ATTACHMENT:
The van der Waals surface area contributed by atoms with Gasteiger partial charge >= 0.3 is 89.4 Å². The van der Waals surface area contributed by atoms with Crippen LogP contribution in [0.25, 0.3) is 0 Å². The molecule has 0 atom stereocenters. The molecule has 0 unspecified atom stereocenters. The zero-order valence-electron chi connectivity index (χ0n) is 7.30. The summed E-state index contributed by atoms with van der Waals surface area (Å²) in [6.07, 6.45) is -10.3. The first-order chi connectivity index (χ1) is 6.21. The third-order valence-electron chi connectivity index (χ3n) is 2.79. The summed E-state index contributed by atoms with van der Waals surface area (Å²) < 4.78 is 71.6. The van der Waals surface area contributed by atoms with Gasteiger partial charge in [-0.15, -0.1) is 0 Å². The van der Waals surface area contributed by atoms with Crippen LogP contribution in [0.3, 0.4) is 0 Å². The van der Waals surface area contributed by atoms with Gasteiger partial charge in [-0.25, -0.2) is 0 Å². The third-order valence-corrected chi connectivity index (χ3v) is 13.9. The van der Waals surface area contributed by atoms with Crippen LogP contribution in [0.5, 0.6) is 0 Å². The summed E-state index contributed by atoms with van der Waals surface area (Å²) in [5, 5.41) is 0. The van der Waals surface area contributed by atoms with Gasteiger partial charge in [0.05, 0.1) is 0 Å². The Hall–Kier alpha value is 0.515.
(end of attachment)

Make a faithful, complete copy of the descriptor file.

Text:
The van der Waals surface area contributed by atoms with Gasteiger partial charge >= 0.3 is 89.4 Å². The van der Waals surface area contributed by atoms with Crippen LogP contribution in [0.25, 0.3) is 0 Å². The molecule has 0 atom stereocenters. The molecule has 0 unspecified atom stereocenters. The zero-order valence-electron chi connectivity index (χ0n) is 7.30. The summed E-state index contributed by atoms with van der Waals surface area (Å²) in [6.07, 6.45) is -10.3. The first-order chi connectivity index (χ1) is 6.21. The third-order valence-electron chi connectivity index (χ3n) is 2.79. The summed E-state index contributed by atoms with van der Waals surface area (Å²) < 4.78 is 71.6. The van der Waals surface area contributed by atoms with Gasteiger partial charge in [-0.15, -0.1) is 0 Å². The van der Waals surface area contributed by atoms with Crippen LogP contribution in [0.3, 0.4) is 0 Å². The van der Waals surface area contributed by atoms with Gasteiger partial charge in [-0.25, -0.2) is 0 Å². The third-order valence-corrected chi connectivity index (χ3v) is 13.9. The van der Waals surface area contributed by atoms with Crippen LogP contribution in [0.5, 0.6) is 0 Å². The summed E-state index contributed by atoms with van der Waals surface area (Å²) in [5, 5.41) is 0. The van der Waals surface area contributed by atoms with Gasteiger partial charge in [0.05, 0.1) is 0 Å². The Hall–Kier alpha value is 0.515.